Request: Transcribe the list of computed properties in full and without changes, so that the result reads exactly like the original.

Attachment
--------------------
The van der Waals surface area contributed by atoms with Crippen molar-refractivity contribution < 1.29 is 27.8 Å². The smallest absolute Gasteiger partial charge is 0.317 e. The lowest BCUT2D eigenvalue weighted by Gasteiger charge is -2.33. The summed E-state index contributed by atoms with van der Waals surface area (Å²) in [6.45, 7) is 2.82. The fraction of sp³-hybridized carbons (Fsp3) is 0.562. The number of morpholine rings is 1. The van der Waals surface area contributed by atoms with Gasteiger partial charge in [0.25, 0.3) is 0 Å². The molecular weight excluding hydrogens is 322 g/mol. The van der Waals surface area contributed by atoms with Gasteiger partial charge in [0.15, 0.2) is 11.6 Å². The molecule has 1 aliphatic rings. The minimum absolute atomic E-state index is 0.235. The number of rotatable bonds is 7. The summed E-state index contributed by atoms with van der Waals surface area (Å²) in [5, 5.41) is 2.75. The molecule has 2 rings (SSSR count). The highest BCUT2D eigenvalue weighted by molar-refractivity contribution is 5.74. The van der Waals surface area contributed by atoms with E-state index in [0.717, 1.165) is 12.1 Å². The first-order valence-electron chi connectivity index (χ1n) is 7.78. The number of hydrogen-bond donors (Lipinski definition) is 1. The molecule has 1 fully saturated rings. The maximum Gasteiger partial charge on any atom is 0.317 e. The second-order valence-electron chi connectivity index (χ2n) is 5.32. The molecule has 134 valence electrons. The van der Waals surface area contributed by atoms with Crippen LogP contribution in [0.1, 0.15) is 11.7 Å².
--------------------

The van der Waals surface area contributed by atoms with Crippen molar-refractivity contribution < 1.29 is 27.8 Å². The smallest absolute Gasteiger partial charge is 0.317 e. The lowest BCUT2D eigenvalue weighted by Gasteiger charge is -2.33. The summed E-state index contributed by atoms with van der Waals surface area (Å²) in [6.45, 7) is 2.82. The fraction of sp³-hybridized carbons (Fsp3) is 0.562. The number of morpholine rings is 1. The van der Waals surface area contributed by atoms with Gasteiger partial charge in [0.25, 0.3) is 0 Å². The molecular weight excluding hydrogens is 322 g/mol. The van der Waals surface area contributed by atoms with Gasteiger partial charge in [0.15, 0.2) is 11.6 Å². The molecule has 1 aliphatic rings. The minimum absolute atomic E-state index is 0.235. The number of rotatable bonds is 7. The summed E-state index contributed by atoms with van der Waals surface area (Å²) in [5, 5.41) is 2.75. The molecule has 2 rings (SSSR count). The highest BCUT2D eigenvalue weighted by molar-refractivity contribution is 5.74. The van der Waals surface area contributed by atoms with E-state index in [0.717, 1.165) is 12.1 Å². The first-order valence-electron chi connectivity index (χ1n) is 7.78. The number of hydrogen-bond donors (Lipinski definition) is 1. The molecule has 1 fully saturated rings. The maximum Gasteiger partial charge on any atom is 0.317 e. The second-order valence-electron chi connectivity index (χ2n) is 5.32. The molecule has 134 valence electrons. The van der Waals surface area contributed by atoms with Crippen LogP contribution in [0.1, 0.15) is 11.7 Å².